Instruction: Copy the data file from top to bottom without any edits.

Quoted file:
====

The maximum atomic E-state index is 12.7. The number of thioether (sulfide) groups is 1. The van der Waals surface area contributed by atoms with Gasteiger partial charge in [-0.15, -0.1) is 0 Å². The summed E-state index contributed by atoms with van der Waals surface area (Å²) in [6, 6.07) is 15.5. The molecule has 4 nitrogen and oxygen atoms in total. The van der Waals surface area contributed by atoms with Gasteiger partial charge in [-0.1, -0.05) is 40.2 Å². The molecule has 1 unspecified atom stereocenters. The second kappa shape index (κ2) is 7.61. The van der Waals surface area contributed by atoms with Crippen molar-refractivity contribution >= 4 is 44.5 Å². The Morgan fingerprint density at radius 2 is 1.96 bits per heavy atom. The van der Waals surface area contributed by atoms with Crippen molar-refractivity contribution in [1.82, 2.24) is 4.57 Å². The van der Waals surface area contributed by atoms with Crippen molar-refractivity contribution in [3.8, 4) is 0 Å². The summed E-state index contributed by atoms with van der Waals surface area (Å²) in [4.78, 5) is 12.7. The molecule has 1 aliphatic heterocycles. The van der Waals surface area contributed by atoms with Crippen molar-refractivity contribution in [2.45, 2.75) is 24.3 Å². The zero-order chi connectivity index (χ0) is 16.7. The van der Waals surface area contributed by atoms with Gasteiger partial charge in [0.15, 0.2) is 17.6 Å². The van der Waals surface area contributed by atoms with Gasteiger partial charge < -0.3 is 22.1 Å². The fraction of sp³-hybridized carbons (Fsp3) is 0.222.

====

The maximum atomic E-state index is 12.7. The number of thioether (sulfide) groups is 1. The van der Waals surface area contributed by atoms with Gasteiger partial charge in [-0.15, -0.1) is 0 Å². The summed E-state index contributed by atoms with van der Waals surface area (Å²) in [6, 6.07) is 15.5. The molecule has 4 nitrogen and oxygen atoms in total. The van der Waals surface area contributed by atoms with Gasteiger partial charge in [-0.1, -0.05) is 40.2 Å². The molecule has 1 unspecified atom stereocenters. The second kappa shape index (κ2) is 7.61. The van der Waals surface area contributed by atoms with Crippen molar-refractivity contribution >= 4 is 44.5 Å². The Morgan fingerprint density at radius 2 is 1.96 bits per heavy atom. The van der Waals surface area contributed by atoms with Crippen molar-refractivity contribution in [1.82, 2.24) is 4.57 Å². The van der Waals surface area contributed by atoms with Crippen molar-refractivity contribution in [3.8, 4) is 0 Å². The summed E-state index contributed by atoms with van der Waals surface area (Å²) in [4.78, 5) is 12.7. The molecule has 1 aliphatic heterocycles. The van der Waals surface area contributed by atoms with Crippen molar-refractivity contribution in [2.45, 2.75) is 24.3 Å². The zero-order chi connectivity index (χ0) is 16.7. The van der Waals surface area contributed by atoms with Gasteiger partial charge in [0.15, 0.2) is 17.6 Å². The van der Waals surface area contributed by atoms with Gasteiger partial charge < -0.3 is 22.1 Å². The fraction of sp³-hybridized carbons (Fsp3) is 0.222.